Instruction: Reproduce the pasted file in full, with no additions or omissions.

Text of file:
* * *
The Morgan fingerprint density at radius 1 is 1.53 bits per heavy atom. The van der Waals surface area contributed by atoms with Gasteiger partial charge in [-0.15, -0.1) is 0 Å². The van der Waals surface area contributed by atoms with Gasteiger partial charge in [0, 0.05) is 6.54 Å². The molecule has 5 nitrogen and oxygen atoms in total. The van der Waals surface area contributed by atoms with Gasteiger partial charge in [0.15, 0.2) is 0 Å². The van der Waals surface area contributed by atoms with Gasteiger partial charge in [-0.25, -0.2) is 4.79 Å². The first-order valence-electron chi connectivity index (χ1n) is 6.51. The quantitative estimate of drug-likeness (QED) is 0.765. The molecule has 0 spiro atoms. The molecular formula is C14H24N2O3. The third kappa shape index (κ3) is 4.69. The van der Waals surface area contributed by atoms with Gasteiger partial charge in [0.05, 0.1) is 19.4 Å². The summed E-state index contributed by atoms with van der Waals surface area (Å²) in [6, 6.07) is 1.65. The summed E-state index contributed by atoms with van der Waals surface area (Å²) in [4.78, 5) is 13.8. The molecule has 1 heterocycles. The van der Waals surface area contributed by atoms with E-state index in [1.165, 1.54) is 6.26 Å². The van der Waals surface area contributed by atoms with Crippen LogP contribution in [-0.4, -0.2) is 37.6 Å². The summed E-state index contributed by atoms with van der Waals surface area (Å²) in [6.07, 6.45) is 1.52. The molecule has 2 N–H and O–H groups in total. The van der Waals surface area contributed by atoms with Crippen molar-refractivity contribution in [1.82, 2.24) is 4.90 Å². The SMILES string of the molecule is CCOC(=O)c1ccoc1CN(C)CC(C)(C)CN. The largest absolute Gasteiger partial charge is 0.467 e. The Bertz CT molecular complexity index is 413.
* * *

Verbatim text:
The Morgan fingerprint density at radius 1 is 1.53 bits per heavy atom. The van der Waals surface area contributed by atoms with Gasteiger partial charge in [-0.15, -0.1) is 0 Å². The van der Waals surface area contributed by atoms with Gasteiger partial charge in [0, 0.05) is 6.54 Å². The molecule has 5 nitrogen and oxygen atoms in total. The van der Waals surface area contributed by atoms with Gasteiger partial charge in [0.15, 0.2) is 0 Å². The van der Waals surface area contributed by atoms with Gasteiger partial charge in [-0.25, -0.2) is 4.79 Å². The first-order valence-electron chi connectivity index (χ1n) is 6.51. The quantitative estimate of drug-likeness (QED) is 0.765. The molecule has 0 spiro atoms. The molecular formula is C14H24N2O3. The third kappa shape index (κ3) is 4.69. The van der Waals surface area contributed by atoms with Gasteiger partial charge in [0.05, 0.1) is 19.4 Å². The summed E-state index contributed by atoms with van der Waals surface area (Å²) in [6, 6.07) is 1.65. The summed E-state index contributed by atoms with van der Waals surface area (Å²) in [4.78, 5) is 13.8. The molecule has 1 heterocycles. The van der Waals surface area contributed by atoms with E-state index in [1.165, 1.54) is 6.26 Å². The van der Waals surface area contributed by atoms with Crippen LogP contribution in [-0.4, -0.2) is 37.6 Å². The summed E-state index contributed by atoms with van der Waals surface area (Å²) in [6.07, 6.45) is 1.52. The molecule has 2 N–H and O–H groups in total. The van der Waals surface area contributed by atoms with Crippen molar-refractivity contribution in [1.82, 2.24) is 4.90 Å². The SMILES string of the molecule is CCOC(=O)c1ccoc1CN(C)CC(C)(C)CN. The largest absolute Gasteiger partial charge is 0.467 e. The Bertz CT molecular complexity index is 413.